Monday, June 9, 2014

The Value-Added Airline Offers Palm Trees and Thermal Baths

Last fall to celebrate our anniversary, my husband and I decided to go to Paris. That we chose to fly on Icelandair and stop in Reykjavik rather than non stop, provides an example of the way airlines are coming up with new ways to take on the competition. After all, to fly New York to Paris via Iceland added several hours to our trip and a middle-of-the-night (by our body clocks) change-of-planes to our itinerary. 


On the other hand, each ticket was about $200 less than fares being offered by American, Delta and Air France on the same route. My husband can charitably be described as "thrifty" but $400 is an attention-getting dollar figure, even for a spendthrift like me. But what pushed us to fly Icelandair was not the savings but the value added. For no additional fee, we could get off the plane and spend up to seven days exploring this still-exotic destination. 

Photo by and courtesy of S. Stefnisson
Following the eruption of Eyjafjallajokull, in April of  2010, I was invited to speak to airline executives about the media response at the Atlantic Conference on Eyjafjallajokull in Reykjavik. My Icelandic hosts were welcoming and I was charmed by my brief time in the country. Now I could learn a little bit more and share the place with my husband.

Icelandair has offered some variation of the "procrastination vacation" for decades but its not the only airline to turn a negative experience - change of planes - into a selling point.

Singapore, Turkish,  QatarEmirates and Hawaiian are among the others siphoning passengers from other carriers while feeding their local economies with tourist dollars.

Primarily this is not going to be the premium passenger airlines are tripping over themselves to woo. These are leisure travelers looking to turn one vacation into two.  The airlines benefit by filling seats on the plane and the hub cities get a shot at visitors they might not ordinarily receive. So if the tourist is not traveling first class and filling up four star hotels, who cares? 

Last week, in a story for Runway Girl Network, I wrote about how IATA's Tony Tyler was commiserating with LATAM boss Enrique Cueto because the Brazilian airlines will probably lose money during the upcoming FIFA World Cup. The odd nature of travel during timed events like sport tournaments is ill suited to scheduled airline service. Still, Tyler said that there is an unquantifiable benefit in exposing the world to a new place.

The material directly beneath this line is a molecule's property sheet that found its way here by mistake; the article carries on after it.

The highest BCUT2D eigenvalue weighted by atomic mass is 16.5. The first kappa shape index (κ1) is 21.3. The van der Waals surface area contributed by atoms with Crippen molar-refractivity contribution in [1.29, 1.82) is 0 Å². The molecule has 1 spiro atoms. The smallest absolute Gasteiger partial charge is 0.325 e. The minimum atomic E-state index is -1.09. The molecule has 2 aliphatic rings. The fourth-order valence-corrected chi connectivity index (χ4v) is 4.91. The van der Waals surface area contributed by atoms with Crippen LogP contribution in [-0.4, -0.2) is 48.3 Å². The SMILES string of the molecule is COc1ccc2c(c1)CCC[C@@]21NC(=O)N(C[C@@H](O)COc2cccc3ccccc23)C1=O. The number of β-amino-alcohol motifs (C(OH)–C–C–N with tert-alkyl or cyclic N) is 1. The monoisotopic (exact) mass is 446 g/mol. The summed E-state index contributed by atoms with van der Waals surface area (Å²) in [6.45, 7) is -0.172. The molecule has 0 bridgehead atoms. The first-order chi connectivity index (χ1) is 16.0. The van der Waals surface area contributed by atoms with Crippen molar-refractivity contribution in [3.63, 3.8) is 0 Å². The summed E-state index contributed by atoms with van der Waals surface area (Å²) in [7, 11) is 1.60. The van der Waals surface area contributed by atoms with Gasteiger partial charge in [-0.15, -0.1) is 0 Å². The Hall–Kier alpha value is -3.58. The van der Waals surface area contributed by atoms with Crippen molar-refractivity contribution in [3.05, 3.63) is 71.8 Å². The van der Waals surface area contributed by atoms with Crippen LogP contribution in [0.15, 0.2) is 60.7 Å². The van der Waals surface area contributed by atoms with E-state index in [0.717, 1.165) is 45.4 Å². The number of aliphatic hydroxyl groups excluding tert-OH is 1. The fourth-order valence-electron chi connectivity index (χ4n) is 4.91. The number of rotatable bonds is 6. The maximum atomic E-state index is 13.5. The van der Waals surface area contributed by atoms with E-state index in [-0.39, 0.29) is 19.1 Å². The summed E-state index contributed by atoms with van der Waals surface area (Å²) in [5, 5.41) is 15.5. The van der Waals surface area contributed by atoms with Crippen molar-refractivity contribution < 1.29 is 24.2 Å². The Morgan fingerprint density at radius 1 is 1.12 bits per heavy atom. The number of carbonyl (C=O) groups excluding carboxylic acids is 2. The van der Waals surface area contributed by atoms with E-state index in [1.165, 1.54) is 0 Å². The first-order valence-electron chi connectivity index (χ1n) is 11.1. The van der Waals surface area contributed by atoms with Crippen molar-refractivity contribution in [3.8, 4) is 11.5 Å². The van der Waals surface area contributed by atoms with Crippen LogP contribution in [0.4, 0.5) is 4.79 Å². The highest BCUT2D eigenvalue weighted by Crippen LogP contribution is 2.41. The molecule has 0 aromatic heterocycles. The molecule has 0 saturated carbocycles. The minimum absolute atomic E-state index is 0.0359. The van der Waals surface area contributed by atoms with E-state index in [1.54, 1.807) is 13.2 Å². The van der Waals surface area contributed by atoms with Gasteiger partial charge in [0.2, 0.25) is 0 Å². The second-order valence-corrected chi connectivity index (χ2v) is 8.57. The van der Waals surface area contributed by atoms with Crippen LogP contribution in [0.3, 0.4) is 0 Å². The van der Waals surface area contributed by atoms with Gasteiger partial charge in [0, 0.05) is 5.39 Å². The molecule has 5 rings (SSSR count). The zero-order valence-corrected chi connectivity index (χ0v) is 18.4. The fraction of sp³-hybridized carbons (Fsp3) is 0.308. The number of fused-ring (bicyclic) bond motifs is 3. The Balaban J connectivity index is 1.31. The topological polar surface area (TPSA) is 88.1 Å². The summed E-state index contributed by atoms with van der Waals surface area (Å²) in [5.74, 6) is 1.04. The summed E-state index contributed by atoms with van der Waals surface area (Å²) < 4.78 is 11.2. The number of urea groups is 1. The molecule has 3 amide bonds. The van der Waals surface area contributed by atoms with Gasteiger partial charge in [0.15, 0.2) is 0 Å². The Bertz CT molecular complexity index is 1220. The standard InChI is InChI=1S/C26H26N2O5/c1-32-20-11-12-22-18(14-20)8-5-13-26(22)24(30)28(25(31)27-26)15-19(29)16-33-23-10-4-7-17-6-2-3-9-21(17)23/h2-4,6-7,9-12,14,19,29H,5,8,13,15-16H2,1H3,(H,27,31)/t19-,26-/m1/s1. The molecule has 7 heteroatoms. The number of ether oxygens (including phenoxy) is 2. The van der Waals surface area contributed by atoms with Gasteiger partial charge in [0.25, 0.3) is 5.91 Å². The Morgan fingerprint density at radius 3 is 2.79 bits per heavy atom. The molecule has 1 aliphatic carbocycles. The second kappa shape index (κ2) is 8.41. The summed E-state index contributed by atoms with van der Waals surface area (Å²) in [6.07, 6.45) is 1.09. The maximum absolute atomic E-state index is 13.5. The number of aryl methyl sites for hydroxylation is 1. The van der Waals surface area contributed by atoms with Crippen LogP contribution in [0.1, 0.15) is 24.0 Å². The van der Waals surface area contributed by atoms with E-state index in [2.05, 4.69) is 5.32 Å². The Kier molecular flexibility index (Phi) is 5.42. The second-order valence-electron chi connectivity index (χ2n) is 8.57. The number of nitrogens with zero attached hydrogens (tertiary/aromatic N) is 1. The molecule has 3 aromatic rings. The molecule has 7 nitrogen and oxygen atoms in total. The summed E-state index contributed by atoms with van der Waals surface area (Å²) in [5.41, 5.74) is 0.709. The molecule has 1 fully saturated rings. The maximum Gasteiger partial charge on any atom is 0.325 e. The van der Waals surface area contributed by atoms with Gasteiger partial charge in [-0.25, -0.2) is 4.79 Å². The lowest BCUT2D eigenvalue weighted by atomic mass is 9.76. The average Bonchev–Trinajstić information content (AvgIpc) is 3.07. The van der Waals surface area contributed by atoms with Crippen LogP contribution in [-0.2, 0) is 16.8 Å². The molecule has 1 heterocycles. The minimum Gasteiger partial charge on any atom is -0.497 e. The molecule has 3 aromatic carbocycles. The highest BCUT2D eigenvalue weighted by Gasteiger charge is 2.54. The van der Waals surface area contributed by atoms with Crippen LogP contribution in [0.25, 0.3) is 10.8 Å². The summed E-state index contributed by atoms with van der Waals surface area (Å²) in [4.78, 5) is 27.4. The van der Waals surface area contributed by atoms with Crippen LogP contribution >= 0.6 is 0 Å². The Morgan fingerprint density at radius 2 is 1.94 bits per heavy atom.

Tyler (center) at the IATA meeting in Doha
"The long term marketing effect on the infrastructure does produce a good payback," he said of the games, but he could just as easily have been talking about the exposure that these procrastination vacations provide.

Icelandair's Michael Raucheisen explained as a revenue producer the stopover plan is small potatoes. "Our goal is to encourage tourism in Iceland and give people enough of a sample that they want to return for a longer journey. So I guess, if we create a return customer that is the best way we could increase revenue."

More than any of the other airlines, Hawaiian may be the one least in need of promoting its hub city as a playground, at least among North Americans. I have to wonder though if the thought of changing planes in Honolulu won't sound like paradise to anyone transiting the Pacific who might otherwise have to transfer on the U.S. mainland. Ask any Australian or New Zealander what they think about hubbing at LAX, but only if you have hours to spend listening to their horror stories.  

When I interviewed him for a story for The New York Times last year, Hawaiian's Peter Ingram, told me  Honolulu is never going to be a Dubai, but its location still offers lots of opportunities in a region of the world where air travel is growing. "Our route map is ideal for connections between Oceania and Southern Asia and many sought after travel destinations in North America," he said.

Turned out that the weather in Iceland when Jim and I arrived last September was blustery and wet, but we enjoyed it just the same, especially spending the afternoon of our onward flight in the beautiful warm waters of the Blue Lagoon, (about which, more here). Next trip though, I think a stopover with palm trees might be just the ticket.
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